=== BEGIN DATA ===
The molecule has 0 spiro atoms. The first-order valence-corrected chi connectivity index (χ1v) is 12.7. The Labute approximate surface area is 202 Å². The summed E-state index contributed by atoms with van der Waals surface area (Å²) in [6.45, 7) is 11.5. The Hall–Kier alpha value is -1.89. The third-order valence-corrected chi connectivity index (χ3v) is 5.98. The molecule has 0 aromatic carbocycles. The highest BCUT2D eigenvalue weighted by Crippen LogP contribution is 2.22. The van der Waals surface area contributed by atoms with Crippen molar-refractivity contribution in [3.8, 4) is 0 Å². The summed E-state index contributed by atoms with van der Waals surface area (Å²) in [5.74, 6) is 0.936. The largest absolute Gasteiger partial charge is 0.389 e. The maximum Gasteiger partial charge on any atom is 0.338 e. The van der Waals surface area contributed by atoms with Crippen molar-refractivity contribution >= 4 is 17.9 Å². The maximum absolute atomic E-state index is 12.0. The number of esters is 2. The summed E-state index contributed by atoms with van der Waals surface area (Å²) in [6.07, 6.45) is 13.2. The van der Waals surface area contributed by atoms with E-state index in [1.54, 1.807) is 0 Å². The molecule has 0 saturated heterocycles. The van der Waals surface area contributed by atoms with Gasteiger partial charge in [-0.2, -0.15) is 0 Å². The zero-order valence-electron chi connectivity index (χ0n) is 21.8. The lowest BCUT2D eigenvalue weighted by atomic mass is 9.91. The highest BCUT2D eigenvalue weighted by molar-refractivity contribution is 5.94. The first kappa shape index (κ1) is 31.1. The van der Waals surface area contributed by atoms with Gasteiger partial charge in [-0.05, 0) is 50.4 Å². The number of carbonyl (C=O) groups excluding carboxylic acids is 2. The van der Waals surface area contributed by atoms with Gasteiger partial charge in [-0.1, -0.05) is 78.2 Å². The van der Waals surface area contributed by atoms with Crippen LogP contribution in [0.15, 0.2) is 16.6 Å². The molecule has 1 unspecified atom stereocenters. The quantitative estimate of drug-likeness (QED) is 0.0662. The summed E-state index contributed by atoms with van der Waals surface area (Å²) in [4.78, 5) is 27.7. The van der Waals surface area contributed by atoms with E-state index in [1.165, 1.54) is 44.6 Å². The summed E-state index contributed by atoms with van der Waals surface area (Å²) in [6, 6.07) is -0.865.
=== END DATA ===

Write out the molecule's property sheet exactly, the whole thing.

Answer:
The molecule has 0 spiro atoms. The first-order valence-corrected chi connectivity index (χ1v) is 12.7. The Labute approximate surface area is 202 Å². The summed E-state index contributed by atoms with van der Waals surface area (Å²) in [6.45, 7) is 11.5. The Hall–Kier alpha value is -1.89. The third-order valence-corrected chi connectivity index (χ3v) is 5.98. The molecule has 0 aromatic carbocycles. The highest BCUT2D eigenvalue weighted by Crippen LogP contribution is 2.22. The van der Waals surface area contributed by atoms with Crippen molar-refractivity contribution in [3.8, 4) is 0 Å². The summed E-state index contributed by atoms with van der Waals surface area (Å²) in [5.74, 6) is 0.936. The largest absolute Gasteiger partial charge is 0.389 e. The maximum Gasteiger partial charge on any atom is 0.338 e. The van der Waals surface area contributed by atoms with Crippen molar-refractivity contribution >= 4 is 17.9 Å². The maximum absolute atomic E-state index is 12.0. The number of esters is 2. The summed E-state index contributed by atoms with van der Waals surface area (Å²) in [6.07, 6.45) is 13.2. The van der Waals surface area contributed by atoms with E-state index in [1.54, 1.807) is 0 Å². The molecule has 0 saturated heterocycles. The van der Waals surface area contributed by atoms with Gasteiger partial charge in [-0.2, -0.15) is 0 Å². The zero-order valence-electron chi connectivity index (χ0n) is 21.8. The lowest BCUT2D eigenvalue weighted by atomic mass is 9.91. The highest BCUT2D eigenvalue weighted by molar-refractivity contribution is 5.94. The first kappa shape index (κ1) is 31.1. The van der Waals surface area contributed by atoms with Gasteiger partial charge in [-0.05, 0) is 50.4 Å². The number of carbonyl (C=O) groups excluding carboxylic acids is 2. The van der Waals surface area contributed by atoms with Gasteiger partial charge in [-0.1, -0.05) is 78.2 Å². The van der Waals surface area contributed by atoms with Crippen LogP contribution in [0.15, 0.2) is 16.6 Å². The molecule has 1 unspecified atom stereocenters. The quantitative estimate of drug-likeness (QED) is 0.0662. The summed E-state index contributed by atoms with van der Waals surface area (Å²) in [4.78, 5) is 27.7. The van der Waals surface area contributed by atoms with E-state index in [1.165, 1.54) is 44.6 Å². The summed E-state index contributed by atoms with van der Waals surface area (Å²) in [6, 6.07) is -0.865.